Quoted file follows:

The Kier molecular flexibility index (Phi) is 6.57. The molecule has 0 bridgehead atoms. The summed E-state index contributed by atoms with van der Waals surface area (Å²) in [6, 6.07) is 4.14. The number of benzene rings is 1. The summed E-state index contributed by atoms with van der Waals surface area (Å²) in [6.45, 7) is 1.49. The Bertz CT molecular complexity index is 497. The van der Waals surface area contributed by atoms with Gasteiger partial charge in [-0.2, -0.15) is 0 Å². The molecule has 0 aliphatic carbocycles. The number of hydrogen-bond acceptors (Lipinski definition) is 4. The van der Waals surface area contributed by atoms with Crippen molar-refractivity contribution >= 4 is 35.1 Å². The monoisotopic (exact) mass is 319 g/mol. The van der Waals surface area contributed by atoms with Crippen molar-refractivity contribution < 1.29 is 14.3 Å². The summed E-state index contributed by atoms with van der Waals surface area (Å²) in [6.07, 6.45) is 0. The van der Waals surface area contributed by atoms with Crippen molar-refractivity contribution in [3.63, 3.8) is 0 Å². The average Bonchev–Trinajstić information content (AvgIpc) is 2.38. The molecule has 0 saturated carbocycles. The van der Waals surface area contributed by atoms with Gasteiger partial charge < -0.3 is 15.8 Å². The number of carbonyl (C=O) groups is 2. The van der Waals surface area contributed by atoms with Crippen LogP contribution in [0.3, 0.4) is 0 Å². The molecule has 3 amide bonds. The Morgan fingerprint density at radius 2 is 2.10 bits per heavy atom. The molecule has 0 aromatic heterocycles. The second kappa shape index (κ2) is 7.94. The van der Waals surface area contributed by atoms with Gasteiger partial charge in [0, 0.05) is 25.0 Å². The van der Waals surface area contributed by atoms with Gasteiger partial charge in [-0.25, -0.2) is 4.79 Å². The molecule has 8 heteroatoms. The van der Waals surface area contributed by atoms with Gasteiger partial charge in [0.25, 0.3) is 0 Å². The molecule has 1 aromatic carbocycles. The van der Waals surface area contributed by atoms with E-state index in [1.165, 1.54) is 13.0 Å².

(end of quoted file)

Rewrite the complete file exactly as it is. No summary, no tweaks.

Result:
The Kier molecular flexibility index (Phi) is 6.57. The molecule has 0 bridgehead atoms. The summed E-state index contributed by atoms with van der Waals surface area (Å²) in [6, 6.07) is 4.14. The number of benzene rings is 1. The summed E-state index contributed by atoms with van der Waals surface area (Å²) in [6.45, 7) is 1.49. The Bertz CT molecular complexity index is 497. The van der Waals surface area contributed by atoms with Gasteiger partial charge in [-0.2, -0.15) is 0 Å². The molecule has 0 aliphatic carbocycles. The number of hydrogen-bond acceptors (Lipinski definition) is 4. The van der Waals surface area contributed by atoms with Crippen molar-refractivity contribution >= 4 is 35.1 Å². The monoisotopic (exact) mass is 319 g/mol. The van der Waals surface area contributed by atoms with Crippen molar-refractivity contribution < 1.29 is 14.3 Å². The summed E-state index contributed by atoms with van der Waals surface area (Å²) in [6.07, 6.45) is 0. The van der Waals surface area contributed by atoms with Crippen molar-refractivity contribution in [3.63, 3.8) is 0 Å². The average Bonchev–Trinajstić information content (AvgIpc) is 2.38. The molecule has 0 saturated carbocycles. The van der Waals surface area contributed by atoms with Gasteiger partial charge < -0.3 is 15.8 Å². The number of carbonyl (C=O) groups is 2. The van der Waals surface area contributed by atoms with Crippen LogP contribution in [0.3, 0.4) is 0 Å². The molecule has 3 amide bonds. The Morgan fingerprint density at radius 2 is 2.10 bits per heavy atom. The molecule has 0 aromatic heterocycles. The second kappa shape index (κ2) is 7.94. The van der Waals surface area contributed by atoms with Gasteiger partial charge in [0, 0.05) is 25.0 Å². The van der Waals surface area contributed by atoms with Gasteiger partial charge in [-0.25, -0.2) is 4.79 Å². The molecule has 8 heteroatoms. The van der Waals surface area contributed by atoms with Gasteiger partial charge in [0.25, 0.3) is 0 Å². The molecule has 1 aromatic carbocycles. The van der Waals surface area contributed by atoms with E-state index in [1.165, 1.54) is 13.0 Å².